That led her to a phone conversation and then an in-person meeting with Beau Benson, Dartmouth College’s recruitment consultant. Lauren sent in her resume, explained her situation, and talked through her skills. Beau invited her to come up to Hanover and meet her before ASW.

“That way, she had my resume, knew my skills, and had an idea of what my personality was. When jobs came across her radar, she would send them to me when she thought they might be a good fit. That was really helpful.”

Because Lauren started the process early, she was able to get a head start by applying for a few jobs before ASW. “I spent Friday of ASW interviewing. That was valuable because I didn’t have to take another day off of work, in addition to ASW, to travel here.”

Lauren skyped with some potential employers who weren’t at Tuck that day. “They’re flexible about how they interview partners. They understand that you can’t take all this time off from work. Not everyone lives in Boston, a short drive away.”

Lauren was happy with the range of positions and opportunities that were available. “I applied for several jobs, some at Dartmouth, some at Tuck. Then Beau reached out to me directly regarding the Center for Business & Society role, and said she thought it would be a good fit for me, based on my personal interests. When I read about the position, it became my top choice. And having the opportunity to interview so early on in the process was really nice.”

Lauren started with the Center for Business & Society on June 2, 2014. Her flexibility in being able to start before Kevin joined her was a key benefit to the Center.

I asked Lauren what it meant to her to work at the place where her partner was attending school.

“At first, I wondered if we’d see each other too much. But the students truly are so busy the first couple of months, I didn’t see him as often as I thought I would. Now that things have slowed down a bit, it’s nice to have lunch together every once in a while.”

As Lauren’s office mate, I was delighted one Monday when I came to work to learn that she and Kevin had gotten engaged over the weekend.

“We didn’t come engaged, which made me a little bit nervous. I didn’t know if I would still be accepted, as a partner who wasn’t fully fledged. But you’re treated the same at Tuck, regardless. The word 'partner' is used for every significant other, not just the married or engaged. That levels the playing field, and no one really notices except for you.”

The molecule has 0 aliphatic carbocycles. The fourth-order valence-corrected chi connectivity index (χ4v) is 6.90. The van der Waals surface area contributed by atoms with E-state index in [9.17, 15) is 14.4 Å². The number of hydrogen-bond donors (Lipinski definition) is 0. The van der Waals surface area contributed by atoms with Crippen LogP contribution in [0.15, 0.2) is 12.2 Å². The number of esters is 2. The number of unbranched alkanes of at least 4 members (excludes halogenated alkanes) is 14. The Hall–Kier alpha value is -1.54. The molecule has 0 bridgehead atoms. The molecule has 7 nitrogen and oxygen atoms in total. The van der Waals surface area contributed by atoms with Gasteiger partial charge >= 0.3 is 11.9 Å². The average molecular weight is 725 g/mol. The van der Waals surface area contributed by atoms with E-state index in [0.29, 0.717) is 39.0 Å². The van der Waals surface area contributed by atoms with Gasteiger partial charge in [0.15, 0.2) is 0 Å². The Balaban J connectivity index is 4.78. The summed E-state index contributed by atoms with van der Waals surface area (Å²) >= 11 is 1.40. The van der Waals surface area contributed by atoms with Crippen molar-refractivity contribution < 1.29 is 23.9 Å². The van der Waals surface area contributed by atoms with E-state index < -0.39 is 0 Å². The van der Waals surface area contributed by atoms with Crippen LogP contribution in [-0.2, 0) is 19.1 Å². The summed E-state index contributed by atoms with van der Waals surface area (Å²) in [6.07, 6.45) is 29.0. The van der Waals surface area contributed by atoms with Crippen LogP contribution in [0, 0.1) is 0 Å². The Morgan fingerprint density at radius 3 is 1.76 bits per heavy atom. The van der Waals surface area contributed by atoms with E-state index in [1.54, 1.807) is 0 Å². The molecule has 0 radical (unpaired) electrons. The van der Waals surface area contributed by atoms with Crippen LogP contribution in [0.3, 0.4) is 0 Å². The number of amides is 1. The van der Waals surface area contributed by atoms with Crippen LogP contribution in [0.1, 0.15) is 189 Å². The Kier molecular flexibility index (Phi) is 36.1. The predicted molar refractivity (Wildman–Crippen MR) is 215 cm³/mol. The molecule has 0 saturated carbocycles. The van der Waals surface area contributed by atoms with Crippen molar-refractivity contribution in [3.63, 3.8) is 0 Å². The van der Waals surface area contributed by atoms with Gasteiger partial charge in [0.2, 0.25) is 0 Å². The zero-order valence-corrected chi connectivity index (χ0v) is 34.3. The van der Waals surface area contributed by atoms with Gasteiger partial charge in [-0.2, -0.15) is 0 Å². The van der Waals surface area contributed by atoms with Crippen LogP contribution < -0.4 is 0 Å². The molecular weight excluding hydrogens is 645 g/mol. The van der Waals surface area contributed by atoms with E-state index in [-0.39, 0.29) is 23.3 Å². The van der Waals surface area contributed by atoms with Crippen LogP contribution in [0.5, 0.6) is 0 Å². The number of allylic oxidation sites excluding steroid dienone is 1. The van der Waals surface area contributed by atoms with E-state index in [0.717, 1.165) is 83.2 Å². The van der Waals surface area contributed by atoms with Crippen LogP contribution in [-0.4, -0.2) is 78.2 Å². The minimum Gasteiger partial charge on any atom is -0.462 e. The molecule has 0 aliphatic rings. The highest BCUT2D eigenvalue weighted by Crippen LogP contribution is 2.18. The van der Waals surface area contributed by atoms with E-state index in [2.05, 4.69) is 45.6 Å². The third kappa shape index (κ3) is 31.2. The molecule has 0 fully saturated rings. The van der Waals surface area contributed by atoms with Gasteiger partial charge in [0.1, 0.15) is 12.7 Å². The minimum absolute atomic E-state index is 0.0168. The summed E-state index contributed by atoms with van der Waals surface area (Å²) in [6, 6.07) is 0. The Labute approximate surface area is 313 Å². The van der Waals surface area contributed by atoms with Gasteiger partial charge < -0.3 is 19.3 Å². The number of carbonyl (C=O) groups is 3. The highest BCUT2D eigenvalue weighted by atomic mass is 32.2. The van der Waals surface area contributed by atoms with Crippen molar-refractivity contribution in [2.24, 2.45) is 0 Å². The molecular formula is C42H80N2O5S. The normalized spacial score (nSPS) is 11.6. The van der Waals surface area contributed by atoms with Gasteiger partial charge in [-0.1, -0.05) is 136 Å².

For myself, I have to say that working with Lauren and her predecessor has been a great source of professional and personal satisfaction during my own time here at Tuck. I’ve learned so much from these two women, a couple of decades my junior, from technical skills to social media tricks to a glimpse into how millennials approach life. I hope, in return, I’ve been able to introduce them to life at Tuck and in the Upper Valley in a way that enriches their time as well. Tuck partners, we love you! We’re always delighted to have you join the Tuck team.

The Center for Business & Society at Tuck aims to prepare Tuck students for leadership in this increasingly complex, interconnected world. A connected world, shifting ideologies, and the changing role of governments have made business a significant agent of transformation. Business knowledge can be applied to community needs and world issues. It can work across sectors to develop solutions. The opportunities are endless. We work to ensure that the changing issues at the intersection of business interests and society’s needs are a key component of our MBA education and a part of Tuck's broader scholarly activities.
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Re: Tuck (Dartmouth): Class of 2017 - Calling All Applicants!  [#permalink]

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New post 26 Mar 2015, 00:57
Rizz wrote:
Hi,

Anyone here applying in the April Round?



I am thinking about it. Is it practical for an International student to apply in the April round? :|
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BSC: Dramatic Changes in the Education Landscape  [#permalink]

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New post 26 Mar 2015, 08:00
FROM Tuck Admissions Blog: BSC: Dramatic Changes in the Education Landscape
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By Avi Sethi T'16


Avi is a first-year student at Tuck who previously worked for the NewSchools Venture Fund, a Palo Alto based ed-tech seed investor. Previous to NewSchools, he worked in strategy consulting at Accenture based out of New York City. He started his career as a high school math teacher in Charlotte, NC through the Teach for America program. Avi is a proud Minnesota Golden Gopher alum.

*This post originally appeared on the Tuck Center for Business & Society blog

Education is a topic important to all of us, whether personally or professionally. Scores from the 2013 National Assessment of Educational Progress (NAEP), better known as the Nation’s Report Card, showed that in math and reading, only ~35 percent of 8th graders in the US rank as proficient. The data gets worse for minorities when you break it out by race.

On the flip side, it is clear that investments in education have the power to change outcomes dramatically. When someone growing up in poverty graduates a four-year college, they end the cycle of poverty in their family forever.

As a whole, the United States is ranked outside the top 20 of developed countries in math and reading outcomes, despite spending near the most per child—total expenditures for public elementary and secondary schools in the United States amounted to $632 billion in 2010–11, or $12,608 per public school student.